The Government’s resolve to implement the UNHRC resolution is an act of outright treachery practiced against the armed forces and the people of Sri Lanka, former president Mahinda Rajapaksa said today.
In a statement on the UNHRC resolution, he said the yahapalana government pledged to implement the entire resolution it co-sponsored in October 2015 and thereby renewed its earlier undertaking to establish a war crimes tribunal with foreign judges, prosecutors and investigators, to remove through an administrative process members of the armed forces suspected of war crimes even if there isn’t enough evidence to take them before a judicial inquiry, to repeal the Prevention of Terrorism Act and to replace it with a law acceptable to Western powers and to permit the war crimes tribunal and other mechanisms set up in Sri Lanka to obtain funds from overseas.
“Though the President and Prime Minister repeatedly say that no foreign judges will be brought to try our armed forces, the pledge given in Geneva last week was exactly the opposite. The most dangerous aspect of the UNHRC resolutions of 2015 and 2017 is that the Sri Lankan government has accepted without any reservations the report of the Office of the High Commissioner on Human Rights (OHCHR) of September 2015 which had accused the Sri Lankan government of a whole range of war crimes including indiscriminate killings of non-combatants, torture, rape, illegal detention, abduction and deprivation of humanitarian assistance.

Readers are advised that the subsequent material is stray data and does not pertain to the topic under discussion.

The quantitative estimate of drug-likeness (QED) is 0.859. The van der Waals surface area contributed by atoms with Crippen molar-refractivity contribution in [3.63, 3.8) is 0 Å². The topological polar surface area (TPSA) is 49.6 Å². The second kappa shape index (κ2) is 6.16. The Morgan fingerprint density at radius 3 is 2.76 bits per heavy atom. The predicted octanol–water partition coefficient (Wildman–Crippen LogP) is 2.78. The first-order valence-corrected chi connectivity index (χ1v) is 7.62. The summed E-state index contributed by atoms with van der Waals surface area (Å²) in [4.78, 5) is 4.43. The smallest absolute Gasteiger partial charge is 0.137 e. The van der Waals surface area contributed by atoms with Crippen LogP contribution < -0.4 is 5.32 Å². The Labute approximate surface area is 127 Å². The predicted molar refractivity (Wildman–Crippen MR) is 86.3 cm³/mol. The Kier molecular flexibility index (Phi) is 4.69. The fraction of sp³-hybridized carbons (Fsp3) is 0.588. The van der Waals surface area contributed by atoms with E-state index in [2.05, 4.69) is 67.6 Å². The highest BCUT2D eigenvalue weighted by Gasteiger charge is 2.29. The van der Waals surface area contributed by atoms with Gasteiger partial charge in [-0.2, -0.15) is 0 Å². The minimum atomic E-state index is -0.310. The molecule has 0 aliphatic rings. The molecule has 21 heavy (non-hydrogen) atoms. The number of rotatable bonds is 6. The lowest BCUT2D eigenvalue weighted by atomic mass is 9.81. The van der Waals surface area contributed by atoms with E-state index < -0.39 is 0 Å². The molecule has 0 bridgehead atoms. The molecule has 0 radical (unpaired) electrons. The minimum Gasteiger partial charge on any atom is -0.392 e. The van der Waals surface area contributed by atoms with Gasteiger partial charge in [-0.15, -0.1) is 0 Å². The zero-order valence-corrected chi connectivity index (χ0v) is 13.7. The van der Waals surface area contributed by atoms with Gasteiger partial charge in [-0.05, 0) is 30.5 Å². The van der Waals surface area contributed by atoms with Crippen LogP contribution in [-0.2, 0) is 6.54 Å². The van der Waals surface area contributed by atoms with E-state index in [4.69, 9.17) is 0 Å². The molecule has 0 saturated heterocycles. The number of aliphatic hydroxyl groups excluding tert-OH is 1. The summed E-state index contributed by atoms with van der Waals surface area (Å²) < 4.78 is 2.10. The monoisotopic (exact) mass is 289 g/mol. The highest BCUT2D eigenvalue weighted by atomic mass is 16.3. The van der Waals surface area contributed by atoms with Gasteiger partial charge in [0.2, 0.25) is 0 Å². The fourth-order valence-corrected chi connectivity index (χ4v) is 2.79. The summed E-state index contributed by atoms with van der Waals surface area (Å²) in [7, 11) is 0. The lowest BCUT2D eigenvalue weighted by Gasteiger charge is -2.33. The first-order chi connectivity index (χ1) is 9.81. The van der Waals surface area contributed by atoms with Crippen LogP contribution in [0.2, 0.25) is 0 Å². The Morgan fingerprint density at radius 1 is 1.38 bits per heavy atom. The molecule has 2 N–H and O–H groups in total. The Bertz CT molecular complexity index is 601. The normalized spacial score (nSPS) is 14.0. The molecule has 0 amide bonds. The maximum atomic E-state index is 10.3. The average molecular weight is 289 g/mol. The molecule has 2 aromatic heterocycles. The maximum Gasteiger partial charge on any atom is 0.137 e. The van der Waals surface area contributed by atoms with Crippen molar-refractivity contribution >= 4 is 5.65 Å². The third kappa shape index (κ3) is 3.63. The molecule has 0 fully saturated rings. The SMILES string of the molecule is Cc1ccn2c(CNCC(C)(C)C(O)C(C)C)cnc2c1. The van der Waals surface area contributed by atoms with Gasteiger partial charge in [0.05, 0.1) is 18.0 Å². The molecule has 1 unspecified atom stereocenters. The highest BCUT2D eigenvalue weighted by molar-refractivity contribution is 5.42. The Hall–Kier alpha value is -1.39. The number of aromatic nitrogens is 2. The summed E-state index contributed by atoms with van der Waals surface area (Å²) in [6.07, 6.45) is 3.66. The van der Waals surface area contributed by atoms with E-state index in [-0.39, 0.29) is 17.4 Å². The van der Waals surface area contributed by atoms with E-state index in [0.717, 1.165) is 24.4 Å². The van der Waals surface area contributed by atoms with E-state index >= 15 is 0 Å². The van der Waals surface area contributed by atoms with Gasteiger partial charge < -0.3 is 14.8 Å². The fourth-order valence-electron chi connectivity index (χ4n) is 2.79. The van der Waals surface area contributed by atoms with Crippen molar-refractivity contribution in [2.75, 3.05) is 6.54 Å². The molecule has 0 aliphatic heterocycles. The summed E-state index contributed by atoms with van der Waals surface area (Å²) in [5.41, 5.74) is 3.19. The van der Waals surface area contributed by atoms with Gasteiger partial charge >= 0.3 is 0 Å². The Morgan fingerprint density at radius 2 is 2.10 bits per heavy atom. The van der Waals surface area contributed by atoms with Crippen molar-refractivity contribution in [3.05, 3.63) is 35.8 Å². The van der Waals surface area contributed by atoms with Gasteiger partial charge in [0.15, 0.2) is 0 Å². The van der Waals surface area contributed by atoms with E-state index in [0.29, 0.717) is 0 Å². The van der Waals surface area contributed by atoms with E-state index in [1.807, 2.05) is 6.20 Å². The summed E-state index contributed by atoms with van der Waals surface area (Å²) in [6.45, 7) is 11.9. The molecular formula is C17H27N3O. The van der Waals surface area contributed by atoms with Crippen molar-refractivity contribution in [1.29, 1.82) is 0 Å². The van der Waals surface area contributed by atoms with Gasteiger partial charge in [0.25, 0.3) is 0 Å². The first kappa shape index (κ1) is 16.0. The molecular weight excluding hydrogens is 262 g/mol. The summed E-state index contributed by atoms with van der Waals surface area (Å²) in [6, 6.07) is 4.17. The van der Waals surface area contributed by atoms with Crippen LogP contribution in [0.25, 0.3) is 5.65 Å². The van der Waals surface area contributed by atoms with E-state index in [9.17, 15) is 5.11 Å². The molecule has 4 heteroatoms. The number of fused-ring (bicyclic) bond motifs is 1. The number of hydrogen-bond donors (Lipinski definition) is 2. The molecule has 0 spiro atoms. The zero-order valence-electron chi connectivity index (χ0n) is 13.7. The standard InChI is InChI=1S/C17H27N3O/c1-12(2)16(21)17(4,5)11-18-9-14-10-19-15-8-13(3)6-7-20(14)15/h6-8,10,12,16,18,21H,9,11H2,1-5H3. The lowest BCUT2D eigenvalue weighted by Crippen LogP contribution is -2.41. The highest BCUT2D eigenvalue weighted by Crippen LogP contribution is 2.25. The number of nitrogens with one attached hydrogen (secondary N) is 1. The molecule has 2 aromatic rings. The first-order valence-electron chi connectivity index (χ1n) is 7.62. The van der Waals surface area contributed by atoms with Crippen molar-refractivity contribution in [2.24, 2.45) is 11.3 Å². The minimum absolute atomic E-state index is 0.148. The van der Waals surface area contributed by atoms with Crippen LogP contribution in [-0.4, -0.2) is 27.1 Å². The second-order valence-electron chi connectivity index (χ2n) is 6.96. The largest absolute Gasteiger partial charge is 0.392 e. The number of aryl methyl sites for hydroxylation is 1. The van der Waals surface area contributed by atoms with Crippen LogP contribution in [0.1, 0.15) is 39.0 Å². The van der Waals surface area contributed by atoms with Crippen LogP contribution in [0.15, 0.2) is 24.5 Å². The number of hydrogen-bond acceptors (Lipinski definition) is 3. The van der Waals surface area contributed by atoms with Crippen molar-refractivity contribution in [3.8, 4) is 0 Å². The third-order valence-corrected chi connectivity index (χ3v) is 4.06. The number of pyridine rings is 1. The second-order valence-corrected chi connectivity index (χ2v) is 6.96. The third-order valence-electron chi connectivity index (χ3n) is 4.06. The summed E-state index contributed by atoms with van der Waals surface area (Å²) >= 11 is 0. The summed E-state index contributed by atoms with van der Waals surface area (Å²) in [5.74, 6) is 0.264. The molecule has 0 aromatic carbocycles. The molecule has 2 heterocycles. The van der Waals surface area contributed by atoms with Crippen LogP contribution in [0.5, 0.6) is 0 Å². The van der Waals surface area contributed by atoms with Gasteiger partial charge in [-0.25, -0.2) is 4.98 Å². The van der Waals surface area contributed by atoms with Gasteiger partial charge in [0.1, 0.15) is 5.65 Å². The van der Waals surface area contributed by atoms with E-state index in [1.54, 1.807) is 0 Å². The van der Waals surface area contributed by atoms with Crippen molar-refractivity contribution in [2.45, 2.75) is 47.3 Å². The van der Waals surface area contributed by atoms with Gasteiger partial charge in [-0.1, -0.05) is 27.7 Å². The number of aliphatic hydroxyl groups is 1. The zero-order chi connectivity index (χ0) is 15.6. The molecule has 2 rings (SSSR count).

There was no compelling reason for the yahapalana government to have accepted the OHCHR report other than their own inherent anti-national attitude. In 2010, the UN Secretary General commenced an inquiry against Sri Lanka and its report was published in April 2011. My government resolutely refused to accept that report and today, nobody even remembers that such a document existed.
The UN Secretary General can appoint a panel of experts to advise him on a country only on the instructions of the UN Security Council. Yet, under pressure from the Obama administration, Ban Ki Moon appointed a panel of experts to advice him about Sri Lanka without the sanction of the Security Council thus going against the practices in the UN that had evolved over seven decades.
The investigation against Sri Lanka by the OHCHR which began in 2014 had similar issues of legitimacy. When the UNHRC appoints a Commission of Inquiry to go into the situation in a country, the members of the commission are appointed by the President of the UNHRC who is the ambassador of a member nation. But in the case of Sri Lanka the inquiry panel was appointed by the UN Human Rights Commissioner - a second tier UN official, not by the President of the UNHRC,” he said.